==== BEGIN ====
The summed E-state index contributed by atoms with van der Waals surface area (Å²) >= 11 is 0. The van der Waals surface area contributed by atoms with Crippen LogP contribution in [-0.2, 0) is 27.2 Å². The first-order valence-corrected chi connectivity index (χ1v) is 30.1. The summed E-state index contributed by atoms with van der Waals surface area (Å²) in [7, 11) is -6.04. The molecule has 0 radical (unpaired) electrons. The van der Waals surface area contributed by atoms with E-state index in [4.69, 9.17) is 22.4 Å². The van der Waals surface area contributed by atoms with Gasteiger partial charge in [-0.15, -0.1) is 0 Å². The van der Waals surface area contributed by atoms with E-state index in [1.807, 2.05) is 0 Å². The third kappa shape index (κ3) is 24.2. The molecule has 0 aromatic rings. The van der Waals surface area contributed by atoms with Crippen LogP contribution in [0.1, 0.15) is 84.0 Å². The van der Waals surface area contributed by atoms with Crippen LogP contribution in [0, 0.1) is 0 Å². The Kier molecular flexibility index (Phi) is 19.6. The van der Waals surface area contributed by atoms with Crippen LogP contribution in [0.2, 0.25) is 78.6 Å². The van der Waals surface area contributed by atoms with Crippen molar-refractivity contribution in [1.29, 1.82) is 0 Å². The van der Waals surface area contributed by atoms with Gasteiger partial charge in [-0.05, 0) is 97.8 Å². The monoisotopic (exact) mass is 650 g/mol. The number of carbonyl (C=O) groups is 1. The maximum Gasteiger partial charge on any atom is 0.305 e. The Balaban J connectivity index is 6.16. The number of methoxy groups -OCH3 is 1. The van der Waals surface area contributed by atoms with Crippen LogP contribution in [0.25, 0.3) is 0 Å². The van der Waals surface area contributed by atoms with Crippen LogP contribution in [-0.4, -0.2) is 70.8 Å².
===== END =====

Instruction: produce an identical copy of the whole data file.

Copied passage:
The summed E-state index contributed by atoms with van der Waals surface area (Å²) >= 11 is 0. The van der Waals surface area contributed by atoms with Crippen LogP contribution in [-0.2, 0) is 27.2 Å². The first-order valence-corrected chi connectivity index (χ1v) is 30.1. The summed E-state index contributed by atoms with van der Waals surface area (Å²) in [7, 11) is -6.04. The molecule has 0 radical (unpaired) electrons. The van der Waals surface area contributed by atoms with E-state index in [4.69, 9.17) is 22.4 Å². The van der Waals surface area contributed by atoms with Gasteiger partial charge in [-0.15, -0.1) is 0 Å². The van der Waals surface area contributed by atoms with E-state index in [1.807, 2.05) is 0 Å². The third kappa shape index (κ3) is 24.2. The molecule has 0 aromatic rings. The van der Waals surface area contributed by atoms with Crippen LogP contribution in [0.1, 0.15) is 84.0 Å². The van der Waals surface area contributed by atoms with Crippen LogP contribution in [0, 0.1) is 0 Å². The Kier molecular flexibility index (Phi) is 19.6. The van der Waals surface area contributed by atoms with Crippen LogP contribution in [0.2, 0.25) is 78.6 Å². The van der Waals surface area contributed by atoms with Crippen molar-refractivity contribution in [1.29, 1.82) is 0 Å². The van der Waals surface area contributed by atoms with Gasteiger partial charge in [-0.05, 0) is 97.8 Å². The monoisotopic (exact) mass is 650 g/mol. The number of carbonyl (C=O) groups is 1. The maximum Gasteiger partial charge on any atom is 0.305 e. The Balaban J connectivity index is 6.16. The number of methoxy groups -OCH3 is 1. The van der Waals surface area contributed by atoms with Crippen LogP contribution in [0.25, 0.3) is 0 Å². The van der Waals surface area contributed by atoms with Crippen LogP contribution in [-0.4, -0.2) is 70.8 Å².